• Determine triggers: recent stressful event, environmental stress, psychological trauma, significant life change, family history, etc.
  • Note risk factors for depression in ASD: good insight and self-awareness, unsuccessful friendship attempts, social marginalization, etc.
  • Evaluate changes in self-injurious behavior, compulsiveness, agitation, aggression, irritability, somatic complaints, or labile moods.
  • Note decreases in self-care, adaptive functioning, and interest in preoccupations or regression of skills.
  • Discuss the available treatment options with the patient and the caregiver(s), including risks and benefits of all treatments.

ASD = autism spectrum disorder.

Authors

All authors are affiliated with the Autism and Obsessive-Compulsive Spectrum Program at Montefiore Medical Center. Zeynep Ozinci, MD, is completing a research observership. Tara Kahn, BA, is Study Supervisor of the program. Laura N. Antar, MD, PhD, is an Assistant Professor of Psychiatry and Behavioral Sciences, Albert Einstein College of Medicine and Montefiore Medical Center.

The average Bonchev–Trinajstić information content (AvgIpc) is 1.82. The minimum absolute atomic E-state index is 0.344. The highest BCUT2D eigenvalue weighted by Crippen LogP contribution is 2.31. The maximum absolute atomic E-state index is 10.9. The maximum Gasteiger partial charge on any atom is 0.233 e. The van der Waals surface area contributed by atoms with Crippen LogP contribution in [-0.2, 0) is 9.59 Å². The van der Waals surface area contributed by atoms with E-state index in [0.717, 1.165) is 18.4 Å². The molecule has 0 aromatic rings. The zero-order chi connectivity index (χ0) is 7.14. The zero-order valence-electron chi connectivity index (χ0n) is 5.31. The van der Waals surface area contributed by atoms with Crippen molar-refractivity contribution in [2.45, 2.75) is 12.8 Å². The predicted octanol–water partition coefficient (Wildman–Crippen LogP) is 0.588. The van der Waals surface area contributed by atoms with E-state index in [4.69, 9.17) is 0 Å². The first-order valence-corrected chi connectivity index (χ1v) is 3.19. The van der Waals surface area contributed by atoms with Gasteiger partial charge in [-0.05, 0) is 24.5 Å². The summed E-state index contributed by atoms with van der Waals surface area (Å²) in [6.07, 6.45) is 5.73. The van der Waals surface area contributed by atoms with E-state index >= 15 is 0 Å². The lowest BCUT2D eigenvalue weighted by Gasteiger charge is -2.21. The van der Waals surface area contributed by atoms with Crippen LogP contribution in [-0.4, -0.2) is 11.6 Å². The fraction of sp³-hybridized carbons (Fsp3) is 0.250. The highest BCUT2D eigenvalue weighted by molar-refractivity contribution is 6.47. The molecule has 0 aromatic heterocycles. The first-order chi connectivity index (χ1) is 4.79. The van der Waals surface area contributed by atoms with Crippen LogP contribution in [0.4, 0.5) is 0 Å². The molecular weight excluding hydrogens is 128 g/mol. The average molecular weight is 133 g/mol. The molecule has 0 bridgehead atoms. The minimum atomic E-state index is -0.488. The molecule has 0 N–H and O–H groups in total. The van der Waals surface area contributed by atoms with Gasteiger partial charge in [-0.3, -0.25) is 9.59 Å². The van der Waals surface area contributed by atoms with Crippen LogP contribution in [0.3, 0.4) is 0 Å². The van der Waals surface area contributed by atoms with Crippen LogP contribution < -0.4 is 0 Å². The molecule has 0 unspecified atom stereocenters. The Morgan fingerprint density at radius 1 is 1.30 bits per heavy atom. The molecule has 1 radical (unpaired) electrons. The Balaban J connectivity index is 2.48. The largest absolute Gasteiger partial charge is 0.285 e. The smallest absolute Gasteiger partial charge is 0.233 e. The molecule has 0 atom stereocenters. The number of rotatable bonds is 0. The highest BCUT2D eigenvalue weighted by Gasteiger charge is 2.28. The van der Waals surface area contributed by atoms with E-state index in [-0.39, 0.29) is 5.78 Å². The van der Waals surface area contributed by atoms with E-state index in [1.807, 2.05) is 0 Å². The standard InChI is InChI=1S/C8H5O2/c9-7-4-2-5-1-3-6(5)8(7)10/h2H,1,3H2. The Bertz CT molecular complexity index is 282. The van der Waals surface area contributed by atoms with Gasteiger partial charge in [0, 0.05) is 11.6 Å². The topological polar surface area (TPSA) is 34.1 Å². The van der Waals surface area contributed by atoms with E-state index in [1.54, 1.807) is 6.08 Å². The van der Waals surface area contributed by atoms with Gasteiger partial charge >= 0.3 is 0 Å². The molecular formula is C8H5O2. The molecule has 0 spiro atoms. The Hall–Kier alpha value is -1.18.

Address correspondence to: Laura N. Antar, MD, PhD, Autism and Obsessive-Compulsive Spectrum Program, Department of Psychiatry and Behavioral Sciences, Albert Einstein College of Medicine/Montefiore Medical Center, 3307 Bainbridge Avenue, Office #5, Bronx, NY 10467; fax: 718-653-7785; email: laura.antar@gmail.com.

Disclosure: The authors have no relevant financial relationships to disclose.

10.3928/00485713-20120806-06